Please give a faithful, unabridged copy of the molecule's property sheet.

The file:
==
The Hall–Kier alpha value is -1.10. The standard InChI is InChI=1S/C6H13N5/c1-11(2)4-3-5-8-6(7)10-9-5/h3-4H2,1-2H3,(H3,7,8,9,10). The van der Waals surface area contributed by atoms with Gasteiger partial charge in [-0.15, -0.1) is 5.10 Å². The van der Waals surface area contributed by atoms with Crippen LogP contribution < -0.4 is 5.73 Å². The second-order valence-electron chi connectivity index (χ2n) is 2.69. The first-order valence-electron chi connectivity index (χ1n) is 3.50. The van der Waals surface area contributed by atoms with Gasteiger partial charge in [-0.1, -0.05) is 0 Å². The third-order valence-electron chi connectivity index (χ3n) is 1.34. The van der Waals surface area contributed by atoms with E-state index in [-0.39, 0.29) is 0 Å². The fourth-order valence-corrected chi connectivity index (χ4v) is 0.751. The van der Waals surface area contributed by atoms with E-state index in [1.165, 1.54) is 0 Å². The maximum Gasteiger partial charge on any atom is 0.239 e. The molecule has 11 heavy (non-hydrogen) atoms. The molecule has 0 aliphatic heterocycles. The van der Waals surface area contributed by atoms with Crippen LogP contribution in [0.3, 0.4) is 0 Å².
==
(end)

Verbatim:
The Hall–Kier alpha value is -1.10. The standard InChI is InChI=1S/C6H13N5/c1-11(2)4-3-5-8-6(7)10-9-5/h3-4H2,1-2H3,(H3,7,8,9,10). The van der Waals surface area contributed by atoms with Gasteiger partial charge in [-0.15, -0.1) is 5.10 Å². The van der Waals surface area contributed by atoms with Crippen LogP contribution < -0.4 is 5.73 Å². The second-order valence-electron chi connectivity index (χ2n) is 2.69. The first-order valence-electron chi connectivity index (χ1n) is 3.50. The van der Waals surface area contributed by atoms with Gasteiger partial charge in [-0.1, -0.05) is 0 Å². The third-order valence-electron chi connectivity index (χ3n) is 1.34. The van der Waals surface area contributed by atoms with E-state index in [-0.39, 0.29) is 0 Å². The fourth-order valence-corrected chi connectivity index (χ4v) is 0.751. The van der Waals surface area contributed by atoms with E-state index in [1.165, 1.54) is 0 Å². The maximum Gasteiger partial charge on any atom is 0.239 e. The molecule has 11 heavy (non-hydrogen) atoms. The molecule has 0 aliphatic heterocycles. The van der Waals surface area contributed by atoms with Crippen LogP contribution in [0.3, 0.4) is 0 Å².